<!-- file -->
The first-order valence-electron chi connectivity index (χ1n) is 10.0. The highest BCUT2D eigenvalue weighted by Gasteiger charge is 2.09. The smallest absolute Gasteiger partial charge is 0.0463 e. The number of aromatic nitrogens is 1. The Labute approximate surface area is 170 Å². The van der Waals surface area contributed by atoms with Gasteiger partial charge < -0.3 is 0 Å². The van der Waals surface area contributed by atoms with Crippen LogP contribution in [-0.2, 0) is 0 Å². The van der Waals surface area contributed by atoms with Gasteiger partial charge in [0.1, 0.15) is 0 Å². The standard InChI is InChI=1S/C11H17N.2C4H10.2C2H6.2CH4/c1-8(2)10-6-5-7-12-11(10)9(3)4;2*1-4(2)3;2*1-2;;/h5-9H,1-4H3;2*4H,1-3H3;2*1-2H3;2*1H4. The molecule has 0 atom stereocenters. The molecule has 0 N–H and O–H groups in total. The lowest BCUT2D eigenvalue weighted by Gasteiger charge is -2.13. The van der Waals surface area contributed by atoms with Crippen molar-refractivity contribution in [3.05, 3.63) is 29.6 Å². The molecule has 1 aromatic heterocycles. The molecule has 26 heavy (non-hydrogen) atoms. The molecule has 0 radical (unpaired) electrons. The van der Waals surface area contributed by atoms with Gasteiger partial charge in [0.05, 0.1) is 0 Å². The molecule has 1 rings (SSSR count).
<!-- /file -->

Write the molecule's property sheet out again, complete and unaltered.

The first-order valence-electron chi connectivity index (χ1n) is 10.0. The highest BCUT2D eigenvalue weighted by Gasteiger charge is 2.09. The smallest absolute Gasteiger partial charge is 0.0463 e. The number of aromatic nitrogens is 1. The Labute approximate surface area is 170 Å². The van der Waals surface area contributed by atoms with Gasteiger partial charge < -0.3 is 0 Å². The van der Waals surface area contributed by atoms with Crippen LogP contribution in [-0.2, 0) is 0 Å². The van der Waals surface area contributed by atoms with Gasteiger partial charge in [0.1, 0.15) is 0 Å². The standard InChI is InChI=1S/C11H17N.2C4H10.2C2H6.2CH4/c1-8(2)10-6-5-7-12-11(10)9(3)4;2*1-4(2)3;2*1-2;;/h5-9H,1-4H3;2*4H,1-3H3;2*1-2H3;2*1H4. The molecule has 0 atom stereocenters. The molecule has 0 N–H and O–H groups in total. The lowest BCUT2D eigenvalue weighted by Gasteiger charge is -2.13. The van der Waals surface area contributed by atoms with Crippen molar-refractivity contribution in [3.05, 3.63) is 29.6 Å². The molecule has 1 aromatic heterocycles. The molecule has 26 heavy (non-hydrogen) atoms. The molecule has 0 radical (unpaired) electrons. The van der Waals surface area contributed by atoms with Gasteiger partial charge in [0.05, 0.1) is 0 Å². The molecule has 1 rings (SSSR count).